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Genealogy Gazette

Volume 3, Number 1
Mountain Press, P.O. Box 400, Signal Mountain, Tennessee 37377, 1-423-886-6369
January 2011

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First Edition of 2011 - Genealogy Gazette

Happy New Year to all! I hope you will use this time of year when you might be snowed in like us to review all your genealogy data with a fresh approach and perhaps you will see some new connections.

If you have any comments or suggestions, please email me at jimd@mountainpress.com.

Thank you,
James L. Douthat
Mountain Press

 

Beginning Again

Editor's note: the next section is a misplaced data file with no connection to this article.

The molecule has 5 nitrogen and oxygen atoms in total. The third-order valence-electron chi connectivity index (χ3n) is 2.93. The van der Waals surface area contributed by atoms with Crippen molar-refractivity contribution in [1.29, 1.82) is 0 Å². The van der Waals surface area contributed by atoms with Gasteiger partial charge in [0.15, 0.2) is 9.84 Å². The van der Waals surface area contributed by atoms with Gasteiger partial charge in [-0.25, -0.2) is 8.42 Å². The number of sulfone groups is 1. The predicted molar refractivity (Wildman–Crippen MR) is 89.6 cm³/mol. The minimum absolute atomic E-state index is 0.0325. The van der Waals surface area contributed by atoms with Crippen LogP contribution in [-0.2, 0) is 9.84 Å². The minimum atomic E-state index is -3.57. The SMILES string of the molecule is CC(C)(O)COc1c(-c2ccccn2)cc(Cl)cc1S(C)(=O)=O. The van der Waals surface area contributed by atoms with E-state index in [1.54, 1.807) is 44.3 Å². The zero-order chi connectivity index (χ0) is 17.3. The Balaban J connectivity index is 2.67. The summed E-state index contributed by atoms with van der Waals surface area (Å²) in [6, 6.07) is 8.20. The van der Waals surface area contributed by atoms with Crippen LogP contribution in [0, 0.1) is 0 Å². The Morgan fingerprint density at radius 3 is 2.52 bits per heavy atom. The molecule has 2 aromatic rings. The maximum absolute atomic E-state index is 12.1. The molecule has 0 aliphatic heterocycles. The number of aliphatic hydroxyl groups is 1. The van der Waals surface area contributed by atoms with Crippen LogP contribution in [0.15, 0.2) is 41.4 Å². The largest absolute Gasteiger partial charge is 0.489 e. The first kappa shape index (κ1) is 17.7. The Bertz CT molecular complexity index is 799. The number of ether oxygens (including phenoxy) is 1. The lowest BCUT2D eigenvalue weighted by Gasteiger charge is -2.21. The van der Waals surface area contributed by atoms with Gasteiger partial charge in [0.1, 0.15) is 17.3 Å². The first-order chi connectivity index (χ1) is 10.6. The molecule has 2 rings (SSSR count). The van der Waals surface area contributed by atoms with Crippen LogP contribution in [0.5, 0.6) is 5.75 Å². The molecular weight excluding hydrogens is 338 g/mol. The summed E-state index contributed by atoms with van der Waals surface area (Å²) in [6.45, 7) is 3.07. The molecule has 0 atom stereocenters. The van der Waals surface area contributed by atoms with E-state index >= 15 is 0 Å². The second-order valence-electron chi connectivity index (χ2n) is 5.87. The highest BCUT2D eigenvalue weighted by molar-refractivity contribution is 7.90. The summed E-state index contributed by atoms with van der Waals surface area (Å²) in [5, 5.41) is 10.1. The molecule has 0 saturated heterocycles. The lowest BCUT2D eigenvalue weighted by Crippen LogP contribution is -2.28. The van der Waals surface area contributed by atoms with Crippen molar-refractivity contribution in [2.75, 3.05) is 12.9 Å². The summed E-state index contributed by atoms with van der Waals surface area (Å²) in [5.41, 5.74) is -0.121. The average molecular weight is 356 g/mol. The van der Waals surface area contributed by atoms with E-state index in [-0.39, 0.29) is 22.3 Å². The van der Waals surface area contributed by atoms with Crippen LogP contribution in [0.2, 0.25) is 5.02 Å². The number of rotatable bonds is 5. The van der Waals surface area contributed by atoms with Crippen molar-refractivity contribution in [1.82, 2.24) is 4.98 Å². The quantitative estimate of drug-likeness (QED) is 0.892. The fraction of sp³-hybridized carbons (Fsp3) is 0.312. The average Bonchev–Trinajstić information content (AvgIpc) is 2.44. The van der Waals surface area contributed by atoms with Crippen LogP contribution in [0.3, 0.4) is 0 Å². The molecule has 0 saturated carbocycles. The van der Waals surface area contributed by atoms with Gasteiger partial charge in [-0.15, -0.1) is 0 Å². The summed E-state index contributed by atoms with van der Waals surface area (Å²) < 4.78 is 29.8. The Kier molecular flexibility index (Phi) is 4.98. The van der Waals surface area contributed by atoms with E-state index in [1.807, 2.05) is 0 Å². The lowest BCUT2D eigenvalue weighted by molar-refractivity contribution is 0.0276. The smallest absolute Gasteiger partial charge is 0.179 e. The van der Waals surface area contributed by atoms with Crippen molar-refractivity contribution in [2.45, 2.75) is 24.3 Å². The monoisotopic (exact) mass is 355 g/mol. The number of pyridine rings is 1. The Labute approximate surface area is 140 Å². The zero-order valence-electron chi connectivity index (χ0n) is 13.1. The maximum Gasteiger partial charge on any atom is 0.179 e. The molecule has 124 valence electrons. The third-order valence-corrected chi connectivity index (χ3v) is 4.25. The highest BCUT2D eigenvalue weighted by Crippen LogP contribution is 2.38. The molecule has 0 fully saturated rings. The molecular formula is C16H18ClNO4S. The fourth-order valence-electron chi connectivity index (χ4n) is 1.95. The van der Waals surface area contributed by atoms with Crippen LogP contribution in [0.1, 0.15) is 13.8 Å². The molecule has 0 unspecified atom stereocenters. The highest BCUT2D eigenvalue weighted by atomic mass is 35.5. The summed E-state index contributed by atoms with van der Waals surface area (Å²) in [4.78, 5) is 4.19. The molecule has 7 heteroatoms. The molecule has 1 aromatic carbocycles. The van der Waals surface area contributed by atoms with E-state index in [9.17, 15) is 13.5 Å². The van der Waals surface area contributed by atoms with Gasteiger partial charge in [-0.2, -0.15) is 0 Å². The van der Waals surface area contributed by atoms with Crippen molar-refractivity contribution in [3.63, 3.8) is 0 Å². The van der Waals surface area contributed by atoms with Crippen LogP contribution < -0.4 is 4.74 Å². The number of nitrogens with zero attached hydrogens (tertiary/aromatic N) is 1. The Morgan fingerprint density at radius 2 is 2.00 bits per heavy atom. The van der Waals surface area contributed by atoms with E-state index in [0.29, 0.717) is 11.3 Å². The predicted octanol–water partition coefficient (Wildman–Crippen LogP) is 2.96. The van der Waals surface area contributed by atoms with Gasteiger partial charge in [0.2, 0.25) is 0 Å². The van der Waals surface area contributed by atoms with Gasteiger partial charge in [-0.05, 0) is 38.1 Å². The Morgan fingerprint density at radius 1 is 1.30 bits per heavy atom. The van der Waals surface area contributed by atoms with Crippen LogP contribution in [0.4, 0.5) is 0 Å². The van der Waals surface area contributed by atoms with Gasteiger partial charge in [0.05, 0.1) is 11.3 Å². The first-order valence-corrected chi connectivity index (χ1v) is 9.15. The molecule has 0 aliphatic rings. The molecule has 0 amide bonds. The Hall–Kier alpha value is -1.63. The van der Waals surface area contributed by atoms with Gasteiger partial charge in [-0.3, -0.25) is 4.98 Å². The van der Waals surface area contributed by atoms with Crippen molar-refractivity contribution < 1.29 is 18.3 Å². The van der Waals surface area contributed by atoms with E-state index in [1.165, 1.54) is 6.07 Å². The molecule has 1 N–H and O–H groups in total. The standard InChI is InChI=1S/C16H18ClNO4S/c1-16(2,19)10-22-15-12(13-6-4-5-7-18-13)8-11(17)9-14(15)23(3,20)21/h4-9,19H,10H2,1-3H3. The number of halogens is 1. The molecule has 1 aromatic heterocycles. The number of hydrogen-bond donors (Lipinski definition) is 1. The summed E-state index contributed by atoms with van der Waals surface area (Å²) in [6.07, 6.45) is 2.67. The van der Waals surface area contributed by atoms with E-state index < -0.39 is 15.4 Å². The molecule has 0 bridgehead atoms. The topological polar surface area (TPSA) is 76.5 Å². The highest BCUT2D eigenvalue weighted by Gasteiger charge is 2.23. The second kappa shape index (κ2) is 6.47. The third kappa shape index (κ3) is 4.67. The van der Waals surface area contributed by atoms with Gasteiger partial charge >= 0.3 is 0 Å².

The New Year is a time to begin all over again in our genealogical research. I don’t mean to toss out all that you have done for all those years. Instead, this is the time to revisit that research. Do you realize that in the past twelve months, there have been tens of thousands of new records surfaced to aide your research? Nearly every day in our office, we find new information in some of the strangest of places. The information might just be the one piece of the puzzle you need. We have authors contact us all the time about new materials they have researched and want out there. My wife and I were visiting one of her aunts right before she died this fall. She gave me a box of obituaries she had collected on the family for as long as she could remember. Since I have been doing a newsletter on each of the eighteen children in her family, many of these obits were of those children and their children. In each of the obituaries, there were little tid-bits of information that I had not known. I’ve only been in this family for forty-five years and the youngest of the eighteen are in their eighties, but I am always learning new things and hearing new stories. I had never asked her about the obituaries, because I did not know that she had collected them.